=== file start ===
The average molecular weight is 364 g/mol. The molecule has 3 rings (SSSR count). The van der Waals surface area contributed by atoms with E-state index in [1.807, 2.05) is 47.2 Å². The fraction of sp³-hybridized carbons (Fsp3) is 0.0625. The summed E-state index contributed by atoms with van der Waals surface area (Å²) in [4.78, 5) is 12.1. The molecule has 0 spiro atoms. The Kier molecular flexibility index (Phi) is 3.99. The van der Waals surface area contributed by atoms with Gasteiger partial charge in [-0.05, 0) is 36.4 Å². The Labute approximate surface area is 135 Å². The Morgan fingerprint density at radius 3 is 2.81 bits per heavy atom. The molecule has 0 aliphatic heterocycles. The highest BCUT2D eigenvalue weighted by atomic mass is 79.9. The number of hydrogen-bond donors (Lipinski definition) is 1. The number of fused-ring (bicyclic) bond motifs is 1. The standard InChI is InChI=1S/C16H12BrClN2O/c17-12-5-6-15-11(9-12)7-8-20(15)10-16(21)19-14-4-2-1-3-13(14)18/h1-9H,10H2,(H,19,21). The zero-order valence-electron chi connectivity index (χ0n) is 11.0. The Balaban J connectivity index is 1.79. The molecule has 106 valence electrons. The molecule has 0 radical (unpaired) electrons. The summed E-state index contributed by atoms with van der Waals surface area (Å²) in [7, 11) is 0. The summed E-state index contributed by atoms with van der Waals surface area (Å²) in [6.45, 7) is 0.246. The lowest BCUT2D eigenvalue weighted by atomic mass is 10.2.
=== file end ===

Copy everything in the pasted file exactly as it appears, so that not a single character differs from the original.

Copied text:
The average molecular weight is 364 g/mol. The molecule has 3 rings (SSSR count). The van der Waals surface area contributed by atoms with E-state index in [1.807, 2.05) is 47.2 Å². The fraction of sp³-hybridized carbons (Fsp3) is 0.0625. The summed E-state index contributed by atoms with van der Waals surface area (Å²) in [4.78, 5) is 12.1. The molecule has 0 spiro atoms. The Kier molecular flexibility index (Phi) is 3.99. The van der Waals surface area contributed by atoms with Gasteiger partial charge in [-0.05, 0) is 36.4 Å². The Labute approximate surface area is 135 Å². The Morgan fingerprint density at radius 3 is 2.81 bits per heavy atom. The molecule has 0 aliphatic heterocycles. The highest BCUT2D eigenvalue weighted by atomic mass is 79.9. The number of hydrogen-bond donors (Lipinski definition) is 1. The number of fused-ring (bicyclic) bond motifs is 1. The standard InChI is InChI=1S/C16H12BrClN2O/c17-12-5-6-15-11(9-12)7-8-20(15)10-16(21)19-14-4-2-1-3-13(14)18/h1-9H,10H2,(H,19,21). The zero-order valence-electron chi connectivity index (χ0n) is 11.0. The Balaban J connectivity index is 1.79. The molecule has 106 valence electrons. The molecule has 0 radical (unpaired) electrons. The summed E-state index contributed by atoms with van der Waals surface area (Å²) in [7, 11) is 0. The summed E-state index contributed by atoms with van der Waals surface area (Å²) in [6.45, 7) is 0.246. The lowest BCUT2D eigenvalue weighted by atomic mass is 10.2.